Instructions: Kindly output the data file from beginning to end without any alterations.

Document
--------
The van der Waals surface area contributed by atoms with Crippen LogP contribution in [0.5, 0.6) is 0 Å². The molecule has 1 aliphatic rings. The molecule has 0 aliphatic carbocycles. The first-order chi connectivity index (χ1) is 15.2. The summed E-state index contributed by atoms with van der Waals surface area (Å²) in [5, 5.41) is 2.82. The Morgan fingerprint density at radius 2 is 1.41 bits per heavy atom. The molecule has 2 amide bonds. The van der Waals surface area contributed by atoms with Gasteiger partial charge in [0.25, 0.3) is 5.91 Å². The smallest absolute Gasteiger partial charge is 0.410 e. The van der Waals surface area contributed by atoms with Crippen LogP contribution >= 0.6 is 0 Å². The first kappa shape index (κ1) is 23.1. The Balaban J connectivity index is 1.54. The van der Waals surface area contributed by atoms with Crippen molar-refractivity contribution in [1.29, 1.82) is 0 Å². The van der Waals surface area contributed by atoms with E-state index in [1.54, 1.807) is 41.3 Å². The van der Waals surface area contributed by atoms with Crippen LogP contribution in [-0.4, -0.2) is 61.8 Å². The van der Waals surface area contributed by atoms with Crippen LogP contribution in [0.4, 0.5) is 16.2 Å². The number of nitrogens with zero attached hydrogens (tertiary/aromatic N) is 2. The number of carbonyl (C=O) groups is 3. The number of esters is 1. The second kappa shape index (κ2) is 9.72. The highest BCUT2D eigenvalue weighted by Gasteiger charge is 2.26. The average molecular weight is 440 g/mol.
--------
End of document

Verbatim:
The van der Waals surface area contributed by atoms with Crippen LogP contribution in [0.5, 0.6) is 0 Å². The molecule has 1 aliphatic rings. The molecule has 0 aliphatic carbocycles. The first-order chi connectivity index (χ1) is 15.2. The summed E-state index contributed by atoms with van der Waals surface area (Å²) in [5, 5.41) is 2.82. The Morgan fingerprint density at radius 2 is 1.41 bits per heavy atom. The molecule has 2 amide bonds. The van der Waals surface area contributed by atoms with Gasteiger partial charge in [0.25, 0.3) is 5.91 Å². The smallest absolute Gasteiger partial charge is 0.410 e. The van der Waals surface area contributed by atoms with Crippen LogP contribution >= 0.6 is 0 Å². The first kappa shape index (κ1) is 23.1. The Balaban J connectivity index is 1.54. The van der Waals surface area contributed by atoms with Crippen molar-refractivity contribution in [1.29, 1.82) is 0 Å². The van der Waals surface area contributed by atoms with E-state index in [1.54, 1.807) is 41.3 Å². The van der Waals surface area contributed by atoms with Crippen LogP contribution in [-0.4, -0.2) is 61.8 Å². The van der Waals surface area contributed by atoms with Crippen LogP contribution in [0.4, 0.5) is 16.2 Å². The number of nitrogens with zero attached hydrogens (tertiary/aromatic N) is 2. The number of carbonyl (C=O) groups is 3. The number of esters is 1. The second kappa shape index (κ2) is 9.72. The highest BCUT2D eigenvalue weighted by Gasteiger charge is 2.26. The average molecular weight is 440 g/mol.